Having x-rayed modeling as well as its negative impact in the lives of young persons by major agents of socialization, how actually can positive behaviors be modeled to young people. In answering this, again all agents of socialization are once again put into consideration.
Parents and caregivers should try and model positive behaviors and values that young people can emulate as well imbibe. In addition to this, trying to instill confidence in young people will enable them to withstand the pressure of negative behavior from peer group and social media. As much as is possible, parents need to regulate as well as monitor what their children view on television (especially cable TV’s) and smartphones.
Professional guidance counselors with modeling skills, should be employed in all secondary schools, to ensure that they model right behaviours needed to keep young people away from crime, as well as make the society a much better place. Their skills should also enable them to identify young people who are in dire need of positive modeling, probably because they do not have parents, caregivers and peers who can model the right behaviours to them.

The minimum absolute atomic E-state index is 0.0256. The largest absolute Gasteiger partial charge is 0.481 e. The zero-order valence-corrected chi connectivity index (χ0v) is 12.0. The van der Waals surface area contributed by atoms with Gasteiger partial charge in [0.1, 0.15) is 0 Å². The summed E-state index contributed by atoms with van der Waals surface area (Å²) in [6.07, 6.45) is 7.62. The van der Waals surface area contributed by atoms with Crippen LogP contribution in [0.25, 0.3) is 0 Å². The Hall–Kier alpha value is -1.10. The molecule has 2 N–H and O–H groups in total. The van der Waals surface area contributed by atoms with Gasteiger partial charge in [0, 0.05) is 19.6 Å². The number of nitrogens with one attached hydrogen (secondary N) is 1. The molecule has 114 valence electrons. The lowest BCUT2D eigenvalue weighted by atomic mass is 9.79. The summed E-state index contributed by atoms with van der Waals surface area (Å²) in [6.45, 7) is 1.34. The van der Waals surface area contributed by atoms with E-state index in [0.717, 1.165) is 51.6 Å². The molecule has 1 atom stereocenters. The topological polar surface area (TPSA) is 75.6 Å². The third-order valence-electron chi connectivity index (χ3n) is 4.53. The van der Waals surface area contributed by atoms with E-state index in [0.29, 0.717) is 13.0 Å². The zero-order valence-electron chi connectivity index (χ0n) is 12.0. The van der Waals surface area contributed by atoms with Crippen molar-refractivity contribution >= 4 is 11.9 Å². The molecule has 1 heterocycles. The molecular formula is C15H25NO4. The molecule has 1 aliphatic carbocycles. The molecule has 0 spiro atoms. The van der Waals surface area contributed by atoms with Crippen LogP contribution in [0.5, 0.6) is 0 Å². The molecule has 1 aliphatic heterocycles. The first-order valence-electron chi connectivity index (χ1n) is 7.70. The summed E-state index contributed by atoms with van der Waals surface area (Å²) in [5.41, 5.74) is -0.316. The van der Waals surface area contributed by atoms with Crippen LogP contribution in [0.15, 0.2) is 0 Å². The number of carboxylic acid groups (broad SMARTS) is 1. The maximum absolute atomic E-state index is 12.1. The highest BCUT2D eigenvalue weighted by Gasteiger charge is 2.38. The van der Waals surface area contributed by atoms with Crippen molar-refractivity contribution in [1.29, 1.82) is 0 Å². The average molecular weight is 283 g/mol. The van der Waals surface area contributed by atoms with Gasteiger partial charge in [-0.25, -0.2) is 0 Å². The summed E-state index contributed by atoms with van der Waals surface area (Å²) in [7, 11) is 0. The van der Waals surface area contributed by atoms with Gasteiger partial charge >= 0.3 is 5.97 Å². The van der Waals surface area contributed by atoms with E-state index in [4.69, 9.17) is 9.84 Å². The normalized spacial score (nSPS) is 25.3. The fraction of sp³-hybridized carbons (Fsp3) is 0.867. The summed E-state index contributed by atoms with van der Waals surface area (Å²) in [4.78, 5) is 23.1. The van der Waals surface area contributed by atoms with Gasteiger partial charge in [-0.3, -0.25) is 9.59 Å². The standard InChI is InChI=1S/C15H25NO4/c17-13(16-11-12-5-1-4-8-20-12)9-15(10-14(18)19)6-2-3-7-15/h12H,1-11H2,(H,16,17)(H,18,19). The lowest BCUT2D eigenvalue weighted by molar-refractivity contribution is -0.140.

In tertiary institutions, universities to be precise, departments of psychology should try and set up psychological service centers, where young people who are at risk of negative modeling can go to seek the services of trained psychologists to help them model the right behaviour.
Religious leaders should preach what they swore to preach and also try and practice what they preach. The emphasis on an ideal world centered on materialism should be substituted with teachings that the real world is fraught with ups and downs that individuals should be acquainted with. Doing so will make them to realize that being poor or in a difficult situation is not enough to indulge in crime or feel depressed. Hearing this real teaching from men and women of God who many see as role models, will go a long way to curb the quest for materialism and reduce criminal behaviour.
Ishikawa, S.S. & Raine., A. (2002). Behavioral Genetics and Crime. In: Glicksohn J. (eds). The neurobiology of criminal behavior. Neurobiological foundation of aberrant behavior, vol, 5.
Morley, K. & Hall, W. (2003). Is there a genetic susceptibility to engage in criminal acts? Trends and issues in crime and criminal justice, no 263. Canberra: Australian Institute of Criminology. http://aic.gov.au/publications.tandi/tandi263